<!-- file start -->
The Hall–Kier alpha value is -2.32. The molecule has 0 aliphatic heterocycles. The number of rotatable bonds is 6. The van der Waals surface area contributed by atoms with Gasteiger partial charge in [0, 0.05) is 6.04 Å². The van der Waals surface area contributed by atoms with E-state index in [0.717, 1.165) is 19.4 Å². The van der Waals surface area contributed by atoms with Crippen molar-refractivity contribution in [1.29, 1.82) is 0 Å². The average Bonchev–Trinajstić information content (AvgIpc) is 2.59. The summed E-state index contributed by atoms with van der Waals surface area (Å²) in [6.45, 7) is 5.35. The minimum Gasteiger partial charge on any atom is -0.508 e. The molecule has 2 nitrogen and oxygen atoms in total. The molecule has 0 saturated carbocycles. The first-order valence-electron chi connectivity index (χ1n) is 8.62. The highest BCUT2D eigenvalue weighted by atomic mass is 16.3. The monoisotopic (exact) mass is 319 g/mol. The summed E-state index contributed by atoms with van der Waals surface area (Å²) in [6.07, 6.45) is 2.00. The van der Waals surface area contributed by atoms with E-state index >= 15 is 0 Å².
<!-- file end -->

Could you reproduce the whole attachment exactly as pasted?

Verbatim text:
The Hall–Kier alpha value is -2.32. The molecule has 0 aliphatic heterocycles. The number of rotatable bonds is 6. The van der Waals surface area contributed by atoms with Gasteiger partial charge in [0, 0.05) is 6.04 Å². The van der Waals surface area contributed by atoms with E-state index in [0.717, 1.165) is 19.4 Å². The van der Waals surface area contributed by atoms with Crippen molar-refractivity contribution in [1.29, 1.82) is 0 Å². The average Bonchev–Trinajstić information content (AvgIpc) is 2.59. The summed E-state index contributed by atoms with van der Waals surface area (Å²) in [6.45, 7) is 5.35. The minimum Gasteiger partial charge on any atom is -0.508 e. The molecule has 2 nitrogen and oxygen atoms in total. The molecule has 0 saturated carbocycles. The first-order valence-electron chi connectivity index (χ1n) is 8.62. The highest BCUT2D eigenvalue weighted by atomic mass is 16.3. The monoisotopic (exact) mass is 319 g/mol. The summed E-state index contributed by atoms with van der Waals surface area (Å²) in [6.07, 6.45) is 2.00. The van der Waals surface area contributed by atoms with E-state index >= 15 is 0 Å².